3 new principals join PNGISD

Published 7:13 pm Tuesday, April 10, 2018

There were cheers and applause Monday night as trustees with Port Neches-Groves Independent School District announced the appointment of three elementary school principals.

The new principals will begin their new jobs during the 2018-2019 school year. They are:

  • Kim Carter, who is replacing the retired Amy Gil at Port Neches Elementary School
  • Kevin Schexnaider, who is replacing Ridgewood Elementary School’s Julie Gauthier, now an assistant superintendent
  • Angela Abel, who is replacing Fae Sandifer at Woodcrest Elementary School.

The three new leaders are excited to embark on this new journey.

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“I feel blessed the other administrators in this district entrusted me with their students and teachers to lead the way,” Carter, program support coordinator at PNGISD, said. “I am beyond blessed. I made a promise I will always motivate our school community by modeling a relentless pursuit of the pride, honor and tradition that is PNG.”

Carter has 23 years of service with Nederland Independent School District and one with PNGISD.

Schexnaider, who has 18 years of service with the district, is currently an assistant principal at Port Neches-Groves High School.

“It’s a great feeling (to be named principal) and Ridgewood is an incredible campus,” Schexnaider said. “I can’t wait top get started.”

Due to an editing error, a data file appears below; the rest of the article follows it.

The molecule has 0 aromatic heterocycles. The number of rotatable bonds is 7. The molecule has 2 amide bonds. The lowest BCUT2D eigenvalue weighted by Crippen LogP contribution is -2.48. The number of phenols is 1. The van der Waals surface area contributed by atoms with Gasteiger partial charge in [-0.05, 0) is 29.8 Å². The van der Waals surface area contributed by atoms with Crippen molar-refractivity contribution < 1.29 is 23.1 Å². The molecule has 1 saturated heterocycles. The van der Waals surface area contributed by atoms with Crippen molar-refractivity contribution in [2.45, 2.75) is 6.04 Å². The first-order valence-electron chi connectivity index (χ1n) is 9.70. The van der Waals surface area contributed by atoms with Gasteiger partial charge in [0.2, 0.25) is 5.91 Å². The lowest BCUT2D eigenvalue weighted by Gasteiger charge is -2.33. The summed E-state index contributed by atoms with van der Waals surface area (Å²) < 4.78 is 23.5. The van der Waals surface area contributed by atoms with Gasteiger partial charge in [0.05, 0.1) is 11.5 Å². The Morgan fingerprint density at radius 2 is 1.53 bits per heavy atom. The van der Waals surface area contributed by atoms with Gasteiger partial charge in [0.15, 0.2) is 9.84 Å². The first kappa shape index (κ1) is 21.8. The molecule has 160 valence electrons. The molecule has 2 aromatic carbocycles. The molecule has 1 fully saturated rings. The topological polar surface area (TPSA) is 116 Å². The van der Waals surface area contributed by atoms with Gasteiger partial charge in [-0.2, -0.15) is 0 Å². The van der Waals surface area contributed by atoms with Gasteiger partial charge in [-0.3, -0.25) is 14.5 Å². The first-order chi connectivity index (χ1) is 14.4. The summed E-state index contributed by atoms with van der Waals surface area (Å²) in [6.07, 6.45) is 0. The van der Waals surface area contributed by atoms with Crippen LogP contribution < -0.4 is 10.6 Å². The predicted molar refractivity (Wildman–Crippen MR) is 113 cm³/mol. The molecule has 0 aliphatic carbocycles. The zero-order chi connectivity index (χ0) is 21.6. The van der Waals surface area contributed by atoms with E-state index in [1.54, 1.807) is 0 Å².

Abel has 22 years service with PNGISD, two years with NISD and is currently assistant principal at Helena Park Elementary School in Nederland.

“This is really like a dream come true for me. It’s something I’ve been very excited about,” Abel said. “It’s an experience I can’t wait to jump more into. I’m just so blessed in my life with all of these opportunities with PNG and Nederland.”

The process to find fill the vacant principal positions began several months ago with a committee of teachers, principals and district administrators. Teachers and staff at each of those campuses created a profile on what they would like in a principal and this was used to guide the interview process through to the final candidates, Gauthier, assistant superintendent for administrative services, said. About 30 people applied for each of the three jobs.

“It was a tedious process. A lot of time, effort and energy went in knowing we are making a 20-plus year decision,” she said. “We are more than pleased with how the interview process turned out and excited about the new instructional leaders who will be on our campuses.”